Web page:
Monkeypox: A New Challenge

The World Health Organization (WHO) has determined that the global monkeypox outbreak represents a public health emergency of international concern (PHEIC).  Monkeypox is an orthopoxvirus that causes disease that is similar but not as severe as smallpox and is endemic to central and western Africa.  Since May of 2022, monkeypox has been reported in countries where the virus is not endemic.  Monkeypox has become the most important orthopoxvirus with public health significance since smallpox was eradicated in 1980.  Monkeypox symptoms can include fever, headache, muscle aches, backache, swollen lymph nodes, chills, exhaustion, and a rash (pimple or blister like appearance) on various parts of the body.  The latter progresses through different stages before healing is complete.  Monkeypox is transmitted to humans through close contact with lesions, body fluids, or respiratory droplets from an infected person or animal, or with material (e.g., contaminated bedding) contaminated with the virus.   

Emory is a leading academic medical center and is at the forefront of emerging pathogens research.   Emory researchers are quickly preparing to develop diagnostic assays and antiviral compounds for detecting and treating monkeypox.  Because of the severity and transmissibility of this virus, stringent controls are required to work with monkeypox.   The Environmental Health and Safety Office (EHSO) is currently collaborating with researchers to facilitate research with monkeypox including coordinating immunizations, evaluating facility requirements, and protocol evaluation for approval prior to commencing work. This critical research will be conducted in Biosafety Level 3 facilities which are high containment labs that are specifically engineered to contain infectious agents using HEPA filtration, ventilation, enhanced security, and require very rigorous training and operational guidance.   EHSO serves as a collaborative partner with the research community to facilitate safe and responsible research.  Please contact EHSO for additional information.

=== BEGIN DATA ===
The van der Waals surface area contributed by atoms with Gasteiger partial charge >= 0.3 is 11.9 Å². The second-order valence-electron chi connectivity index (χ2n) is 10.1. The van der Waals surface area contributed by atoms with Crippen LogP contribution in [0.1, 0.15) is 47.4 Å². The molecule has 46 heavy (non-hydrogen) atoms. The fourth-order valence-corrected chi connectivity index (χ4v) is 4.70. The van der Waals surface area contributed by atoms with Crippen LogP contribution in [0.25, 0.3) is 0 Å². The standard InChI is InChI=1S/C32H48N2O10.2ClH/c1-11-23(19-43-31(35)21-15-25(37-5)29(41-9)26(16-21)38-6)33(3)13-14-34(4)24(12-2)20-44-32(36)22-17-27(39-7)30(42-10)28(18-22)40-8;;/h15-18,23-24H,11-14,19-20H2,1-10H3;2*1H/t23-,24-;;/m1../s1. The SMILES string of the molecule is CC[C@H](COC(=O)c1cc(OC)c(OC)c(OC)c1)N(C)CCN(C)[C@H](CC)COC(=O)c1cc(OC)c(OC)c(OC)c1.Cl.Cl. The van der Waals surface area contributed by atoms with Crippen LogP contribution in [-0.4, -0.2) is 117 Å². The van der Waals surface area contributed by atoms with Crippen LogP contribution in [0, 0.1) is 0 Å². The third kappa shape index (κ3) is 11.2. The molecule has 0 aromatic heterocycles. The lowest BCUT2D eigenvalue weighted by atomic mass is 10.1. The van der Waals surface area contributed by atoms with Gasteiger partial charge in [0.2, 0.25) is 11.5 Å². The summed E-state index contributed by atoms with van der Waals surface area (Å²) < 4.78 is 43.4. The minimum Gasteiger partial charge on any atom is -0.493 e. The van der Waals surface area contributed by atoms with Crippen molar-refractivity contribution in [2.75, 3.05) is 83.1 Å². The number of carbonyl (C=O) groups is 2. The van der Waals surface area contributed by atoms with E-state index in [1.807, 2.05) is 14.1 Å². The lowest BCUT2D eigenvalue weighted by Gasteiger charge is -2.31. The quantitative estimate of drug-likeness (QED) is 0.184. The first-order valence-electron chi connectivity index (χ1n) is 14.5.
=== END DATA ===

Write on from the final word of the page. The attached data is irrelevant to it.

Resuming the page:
This entry was posted in EHSO and tagged , , , . Bookmark the permalink. Both comments and trackbacks are currently closed.